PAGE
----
This course offers a broad overview of the post-war evolution of Northeast and Southeast Asia’s varied political systems. It seeks to understand why, over the past decades, the region has seen the rise, demise and return of authoritarian modes of governance, in parallel with the emergence of multifaceted processes of political liberalisation. It examines the various challenges of democratic transition and consolidation in the region, but also growth and the developmental state, military intervention in politics, civil society, political contention, electoral populism, party systems, political clientelism and dynasticism, and their impact on authoritarian rule and democratic change. How can we make sense of East Asia’s highly diverse political institutions, regime formation and durability, historical legacies and cultural dynamics, and what can we learn from the region? The course will be structured thematically so that students will be able to study East Asia comparatively while making connections with the broader fields of comparative politics.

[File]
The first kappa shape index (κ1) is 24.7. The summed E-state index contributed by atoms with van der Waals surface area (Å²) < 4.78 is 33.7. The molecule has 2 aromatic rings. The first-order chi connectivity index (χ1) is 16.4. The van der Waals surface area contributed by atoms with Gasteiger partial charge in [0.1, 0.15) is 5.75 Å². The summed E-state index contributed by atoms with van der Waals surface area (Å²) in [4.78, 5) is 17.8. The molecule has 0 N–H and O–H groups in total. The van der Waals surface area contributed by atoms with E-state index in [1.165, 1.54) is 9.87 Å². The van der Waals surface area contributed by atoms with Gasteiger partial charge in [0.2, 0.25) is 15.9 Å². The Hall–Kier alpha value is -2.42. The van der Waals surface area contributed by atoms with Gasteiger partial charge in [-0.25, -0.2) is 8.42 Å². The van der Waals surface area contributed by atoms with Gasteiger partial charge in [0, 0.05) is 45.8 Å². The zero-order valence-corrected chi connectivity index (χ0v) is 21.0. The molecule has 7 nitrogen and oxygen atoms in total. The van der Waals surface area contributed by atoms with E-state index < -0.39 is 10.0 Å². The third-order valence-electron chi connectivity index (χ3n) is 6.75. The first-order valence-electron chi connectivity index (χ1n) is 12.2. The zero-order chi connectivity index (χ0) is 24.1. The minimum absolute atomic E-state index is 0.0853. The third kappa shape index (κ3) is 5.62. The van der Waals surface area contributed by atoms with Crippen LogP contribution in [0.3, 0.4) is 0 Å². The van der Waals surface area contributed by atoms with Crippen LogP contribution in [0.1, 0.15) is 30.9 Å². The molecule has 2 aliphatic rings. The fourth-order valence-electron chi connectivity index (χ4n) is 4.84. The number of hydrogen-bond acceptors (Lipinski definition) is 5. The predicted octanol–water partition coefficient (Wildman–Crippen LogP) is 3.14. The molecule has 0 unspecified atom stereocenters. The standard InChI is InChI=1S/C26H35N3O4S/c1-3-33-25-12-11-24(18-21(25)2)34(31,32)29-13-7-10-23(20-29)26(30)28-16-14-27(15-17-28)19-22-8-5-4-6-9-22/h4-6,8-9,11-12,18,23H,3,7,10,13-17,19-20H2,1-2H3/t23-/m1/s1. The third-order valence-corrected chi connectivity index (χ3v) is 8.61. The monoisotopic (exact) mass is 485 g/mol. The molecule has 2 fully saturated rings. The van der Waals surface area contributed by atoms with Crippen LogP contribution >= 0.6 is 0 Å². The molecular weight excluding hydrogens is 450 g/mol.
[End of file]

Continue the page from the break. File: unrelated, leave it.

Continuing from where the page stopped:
The course seeks to enable students to analyse the causes and consequences of the resilience and challenges of non-liberal political regimes in East Asia while relating historical developments and contemporary dynamics in the region to social science theories about comparative democratization, regime change and authoritarian rule. By exposing students to a variety of empirical studies on East Asia’s political contexts and institutional systems, as well as cutting-edge theoretical debates on key topics in the region, the course will help them construe why certain countries are democratic and others are not. By the end of the course, students will be ready to develop ideas and formulate their own research questions about democracy, dictatorship, and everything in-between in the region – and beyond.